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  • Daniele Pieroni

Solarpunk: When We Beat Climate Change

Artwork: Solarpunk by Daniele Pieroni

There have been many visions of the future. Different perspectives to look at our lives with different eyes; worlds built off the imagination for what’s to come. In these fictional futures we may have anything from flying cars, cybernetic limbs or a prolonged stasis in artificial realms, yet the focus remains on us.

These narratives attempt to remove us from the immediate attachment we form with a regular setting. They provide a false sense of distance that is later capitalized on by progressively drawing us in. Many of these aesthetic driven narratives envision a global society that’s shifted through technology. A popular subgenre in this area of storytelling is Cyberpunk.

In a Cyberpunk setting, society has fallen to a completely symbiotic codependency to digital realms. Regimes have fine tuned their surveillance tools, corporate powers have become immutable and the people are lost. As social life crumbles, a greater desire for anarchy and individualism flourishes. Self expression becomes somewhat sacred. Many alter themselves through cybernetic augmentation in rebellion to the dystopia; yet many others depend on augmentation due to practical and medical reasons.

Similarly to Cyberpunk, Steampunk’s vision of human behaviour is tied to alternate technology. Steampunk reimagines history. If oil was never popularized as a source of energy, what would change? A frozen development where humanity continued to use steam machinery, without ever transitioning to electrical technology.

But what if we weren’t subject to these struggles? What if we were able to advance technology and apply it in meaningful ways that aid us against impending doom? This positive perspective is key to Solarpunk.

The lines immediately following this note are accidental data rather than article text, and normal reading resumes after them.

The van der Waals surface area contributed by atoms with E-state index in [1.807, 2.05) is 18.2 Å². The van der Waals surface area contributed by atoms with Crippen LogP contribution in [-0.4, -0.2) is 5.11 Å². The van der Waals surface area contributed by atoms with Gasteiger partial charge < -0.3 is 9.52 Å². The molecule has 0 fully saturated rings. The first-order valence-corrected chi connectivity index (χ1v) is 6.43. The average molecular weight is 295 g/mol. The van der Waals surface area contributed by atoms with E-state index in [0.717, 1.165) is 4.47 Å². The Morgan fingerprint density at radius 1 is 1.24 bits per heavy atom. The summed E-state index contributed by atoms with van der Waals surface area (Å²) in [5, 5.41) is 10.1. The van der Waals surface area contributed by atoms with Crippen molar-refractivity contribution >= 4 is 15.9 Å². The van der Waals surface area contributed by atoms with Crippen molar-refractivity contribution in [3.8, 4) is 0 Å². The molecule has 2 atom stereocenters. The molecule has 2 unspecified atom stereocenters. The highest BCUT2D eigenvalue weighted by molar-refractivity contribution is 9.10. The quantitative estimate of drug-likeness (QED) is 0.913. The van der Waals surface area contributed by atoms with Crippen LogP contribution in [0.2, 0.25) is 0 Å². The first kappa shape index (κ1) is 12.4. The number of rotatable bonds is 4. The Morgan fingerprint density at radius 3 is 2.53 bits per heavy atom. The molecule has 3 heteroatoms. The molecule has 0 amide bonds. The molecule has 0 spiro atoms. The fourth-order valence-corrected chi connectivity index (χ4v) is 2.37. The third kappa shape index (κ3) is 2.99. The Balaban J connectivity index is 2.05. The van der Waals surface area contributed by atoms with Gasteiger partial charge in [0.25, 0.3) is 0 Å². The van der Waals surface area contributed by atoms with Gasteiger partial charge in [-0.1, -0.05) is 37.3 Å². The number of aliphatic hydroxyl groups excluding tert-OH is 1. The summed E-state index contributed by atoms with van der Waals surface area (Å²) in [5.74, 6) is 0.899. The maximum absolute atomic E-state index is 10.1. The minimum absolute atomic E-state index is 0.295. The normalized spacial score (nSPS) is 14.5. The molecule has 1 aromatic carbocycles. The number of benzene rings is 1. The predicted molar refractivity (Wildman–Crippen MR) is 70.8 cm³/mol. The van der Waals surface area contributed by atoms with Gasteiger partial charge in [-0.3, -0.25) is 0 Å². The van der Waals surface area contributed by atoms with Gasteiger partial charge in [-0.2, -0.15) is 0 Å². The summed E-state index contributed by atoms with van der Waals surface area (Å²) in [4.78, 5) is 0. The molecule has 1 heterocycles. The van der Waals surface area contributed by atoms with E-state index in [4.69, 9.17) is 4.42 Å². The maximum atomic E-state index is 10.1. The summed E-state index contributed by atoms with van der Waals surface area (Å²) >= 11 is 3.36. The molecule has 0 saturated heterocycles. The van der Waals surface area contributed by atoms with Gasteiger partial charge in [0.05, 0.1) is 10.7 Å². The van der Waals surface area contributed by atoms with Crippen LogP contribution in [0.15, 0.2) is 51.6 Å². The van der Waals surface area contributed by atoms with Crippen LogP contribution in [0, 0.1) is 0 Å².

Coined by the Republic of the Bees blog in May of 2008, the term was initially meant to counter the Steampunk aesthetic. It stood against remaining stagnant in our technological applications. The name was inspired from sail machinery developed for better fuel retention in the Beluga Skysail. Shortly after, the term was later championed by artistic works that pictured similar advancements in all walks of life. This was the first step in shaping the Solarpunk worldview.

Solarpunk is also antithetical to Cyberpunk, in the sense that it posits hope in the face of our future. It’s a lens that allows us to imagine a future built off of sustainability, serving not the few but the whole. This narrative lane places importance on a symbolic return to nature, not a literal one. It doesn’t expect humanity to return to a pre-industrial status, but instead incorporate technologies to resemble a natural setting.

Much of the Solarpunk aesthetic is built by visual arts. As a relatively young subgenre, idealistic concept art works as a parameter of what the future could look like. In a world where most of humanity is forced into living in metropoli, tackling overpopulation and climate disasters is paramount. Infrastructure, clean energy, technology and community driven initiatives are all part of this reimagining of a functioning system; through art we can see ourselves in that world.

Unlike the aforementioned subgenres, Solarpunk isn’t as steadily cemented just yet. Differences may arise in an artists’ interpretation of what’ll transpire; but the message remains clear. Apocalyptic scenarios don’t always have to be the end.

Thematically, the subgenre invites us to ponder on a time where important climate action wasn’t taken in a timely manner; unfortunately much like where we find ourselves now. Solarpunk reflects nicely off our cultural obsession for dystopias. It teaches us to never think it’s too late, or that striving for a less oppressive system is worthless. It widens our horizons to a hopeful welcoming of the future. References:

  • Britannica, T. Editors of Encyclopaedia (2017, May 30). Cyberpunk. Encyclopedia Britannica.

  • A. A.(Hosts). (2019-present). The Environmental Podcast [podcast] Apple Podcasts.

  • From Steampunk to Solarpunk. (2008, May 27). The Republic of the Bees.


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